Where we were located, we couldn't see half the storms come about, we were blocked by the mountain. If the storms came from the neighboring islands which was typical, we could account for them and plan accordingly. In the Caribbean many storms form out of nowhere and there isn't a way to plan. It was the evening so not dark, but getting there. We didn't have daylight savings time like the states, so the sun set at the same time all year long. Once we were out of the channel, we were pointed to an uninhabited island that we went to each night. The island was historical, quaint, and serene, the perfect spot for a sunset dinner. The cove was always turquoise and calm with a light breeze, with welcoming reflections. That was our destination, as long as we can get there.
We curved around the opening of the channel and were out in the open water now, leaving our island and now in a dangerous channel. The sound in between the islands was treacherous, full of seismic activity and choppy seas. The gap in the islands is an extinct volcano that routinely had small earthquakes three times a week on average. Not major ones, but a few measuring a three on the scale each week, which makes for some violent seas at times. We were used to the average night out there as we were involved in it most nights, so a calm night out was a rougher night but usual till we got to our cove. Unfortunately, this ended up being a rougher than normal night full of surprises.
I was serving drinks, giving out (mostly) accurate history and geography on the surrounding terrain, entertaining the guests as I usually do. The captain was smiling and telling old salt tales to the guests around, and the sails were thrown out, ready for a smooth trip over for dinner. The sea was dark and choppy, but not anything out of the ordinary at the time, and we could see cloud-free skies in the distance. Our guests were laughing, having a grand time, and the boat was slowly churning through the waves, with a mild slam over and above each one. The guests and all of the crew were above deck, with a light breeze and a mellow demeanor. Darkness then proceeded to show itself over our boat, and the ocean.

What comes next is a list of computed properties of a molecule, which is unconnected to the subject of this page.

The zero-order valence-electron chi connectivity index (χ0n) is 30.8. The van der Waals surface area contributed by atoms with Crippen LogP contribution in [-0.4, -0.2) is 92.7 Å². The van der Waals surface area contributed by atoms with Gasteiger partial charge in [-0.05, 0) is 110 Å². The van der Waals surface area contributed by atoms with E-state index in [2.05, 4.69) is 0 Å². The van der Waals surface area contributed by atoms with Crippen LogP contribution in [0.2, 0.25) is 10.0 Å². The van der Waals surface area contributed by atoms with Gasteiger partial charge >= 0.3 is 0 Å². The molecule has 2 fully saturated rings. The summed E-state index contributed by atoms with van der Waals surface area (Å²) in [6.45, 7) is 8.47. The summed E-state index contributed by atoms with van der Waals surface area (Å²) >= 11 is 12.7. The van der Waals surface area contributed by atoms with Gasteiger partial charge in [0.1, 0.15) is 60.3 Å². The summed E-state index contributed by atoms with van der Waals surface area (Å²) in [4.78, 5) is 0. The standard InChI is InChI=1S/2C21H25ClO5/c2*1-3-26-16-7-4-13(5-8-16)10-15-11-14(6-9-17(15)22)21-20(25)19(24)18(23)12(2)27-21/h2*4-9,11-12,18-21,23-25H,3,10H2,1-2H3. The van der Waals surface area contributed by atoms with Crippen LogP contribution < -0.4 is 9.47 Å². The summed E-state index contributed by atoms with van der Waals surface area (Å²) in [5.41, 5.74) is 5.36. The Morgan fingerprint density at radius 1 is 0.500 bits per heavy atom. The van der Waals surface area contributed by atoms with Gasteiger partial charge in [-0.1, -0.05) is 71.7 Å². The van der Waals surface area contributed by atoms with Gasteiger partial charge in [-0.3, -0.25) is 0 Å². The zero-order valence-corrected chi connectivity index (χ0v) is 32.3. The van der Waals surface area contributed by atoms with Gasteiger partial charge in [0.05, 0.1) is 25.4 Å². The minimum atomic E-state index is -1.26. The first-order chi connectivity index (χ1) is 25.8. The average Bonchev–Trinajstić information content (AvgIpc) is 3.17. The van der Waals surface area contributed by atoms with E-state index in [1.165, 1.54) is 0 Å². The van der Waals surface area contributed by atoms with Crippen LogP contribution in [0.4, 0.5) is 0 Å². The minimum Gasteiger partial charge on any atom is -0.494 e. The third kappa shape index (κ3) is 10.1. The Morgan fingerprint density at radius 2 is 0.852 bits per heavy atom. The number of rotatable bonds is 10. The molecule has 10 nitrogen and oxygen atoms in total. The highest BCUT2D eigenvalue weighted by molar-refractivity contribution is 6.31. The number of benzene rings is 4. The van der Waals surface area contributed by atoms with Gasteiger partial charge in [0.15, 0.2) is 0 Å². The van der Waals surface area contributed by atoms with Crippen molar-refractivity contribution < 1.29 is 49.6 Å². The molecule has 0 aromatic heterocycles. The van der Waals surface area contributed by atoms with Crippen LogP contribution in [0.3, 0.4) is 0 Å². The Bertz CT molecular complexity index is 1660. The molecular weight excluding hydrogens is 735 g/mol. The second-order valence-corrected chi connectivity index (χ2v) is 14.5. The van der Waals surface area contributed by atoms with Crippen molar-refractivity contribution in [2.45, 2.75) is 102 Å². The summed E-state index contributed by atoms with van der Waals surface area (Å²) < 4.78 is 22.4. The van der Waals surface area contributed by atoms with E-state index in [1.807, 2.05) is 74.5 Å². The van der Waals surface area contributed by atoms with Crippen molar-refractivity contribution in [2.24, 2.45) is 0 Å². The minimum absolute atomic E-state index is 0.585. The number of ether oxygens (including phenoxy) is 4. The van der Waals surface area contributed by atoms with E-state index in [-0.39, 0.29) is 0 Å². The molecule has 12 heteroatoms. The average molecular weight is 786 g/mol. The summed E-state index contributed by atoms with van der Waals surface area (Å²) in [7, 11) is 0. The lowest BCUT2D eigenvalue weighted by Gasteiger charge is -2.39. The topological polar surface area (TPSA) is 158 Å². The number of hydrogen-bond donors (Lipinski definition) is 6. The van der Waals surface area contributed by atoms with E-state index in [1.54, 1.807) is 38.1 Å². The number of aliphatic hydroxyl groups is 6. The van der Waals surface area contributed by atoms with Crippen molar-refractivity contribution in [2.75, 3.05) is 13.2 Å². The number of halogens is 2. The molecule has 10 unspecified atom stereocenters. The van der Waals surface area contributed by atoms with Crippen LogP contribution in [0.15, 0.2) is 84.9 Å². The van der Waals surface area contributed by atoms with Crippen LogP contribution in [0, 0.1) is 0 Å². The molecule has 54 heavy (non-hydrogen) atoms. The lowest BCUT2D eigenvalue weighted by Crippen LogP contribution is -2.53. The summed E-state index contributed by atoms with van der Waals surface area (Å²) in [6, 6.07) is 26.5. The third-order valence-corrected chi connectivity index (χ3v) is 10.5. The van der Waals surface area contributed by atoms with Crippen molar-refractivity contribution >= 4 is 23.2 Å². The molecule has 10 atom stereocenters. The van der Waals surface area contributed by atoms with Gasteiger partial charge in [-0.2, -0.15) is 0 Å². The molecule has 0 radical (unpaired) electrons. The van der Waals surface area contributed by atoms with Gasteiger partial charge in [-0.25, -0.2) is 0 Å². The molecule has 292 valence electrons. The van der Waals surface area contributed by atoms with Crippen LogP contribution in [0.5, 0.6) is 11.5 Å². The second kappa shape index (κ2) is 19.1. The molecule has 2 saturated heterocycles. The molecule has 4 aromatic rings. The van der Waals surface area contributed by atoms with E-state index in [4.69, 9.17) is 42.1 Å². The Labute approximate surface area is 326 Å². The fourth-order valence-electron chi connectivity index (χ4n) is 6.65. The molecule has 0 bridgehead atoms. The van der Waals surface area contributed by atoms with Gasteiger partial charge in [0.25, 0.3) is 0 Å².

Without notice the skies turned black, the seas roared like a frightened lion protecting it's pack. We heard horrible sounds from the sea, and the waves grew, they grew so fast we were unable to react. Our big heavy boat was thrown up a steep wave, up further than I'd ever seen it, almost vertical, and then slammed down just as quickly. The bow crashed down onto the backside of the wave and was buried by the dark sea, guests were thrown off their seats and panic ensued. The winds howled so fiercely it was like a wolf on the attack. Deep swirling sounds, harrowing winds, and rain so strong it felt like shattered glass was being rained upon us. I yelled for the guests to get down below, and had to help many of them with winds so vigorous they were hanging onto every clip and railing they could.
The guests were eventually all lead down below and secured, shaken and frightened. I told them all to stay here and we would all be okay, but I wasn't so sure. Our boat was not equipped for this storm and I had to go back above. My other mate stayed down below to comfort the guests and crowd manage. I went up to speak to the captain who looked flustered, stressed, and honestly more scared than I was hoping for. We were getting battered, but we couldn't do much, our boat was heavy and slow, not cut out for such a situation. I went to him and asked him how we were doing, he didn't reply but merely pointed at the throttle. Obviously in this setting, your sails are useless, you have to turn on the engines and hope to motor through. The throttle was at full, and we were barely getting over the giant crests that were fifteen feet at least. Getting over the waves was only half the problem. Once at the top of the crest, we had a long hard landing waiting for us as half the boat went under the water. "We might sink" said my Captain. He looked frightened, stressed, and terrified. I have always been good at remaining calm, even in extreme situations, and that's what I did this time.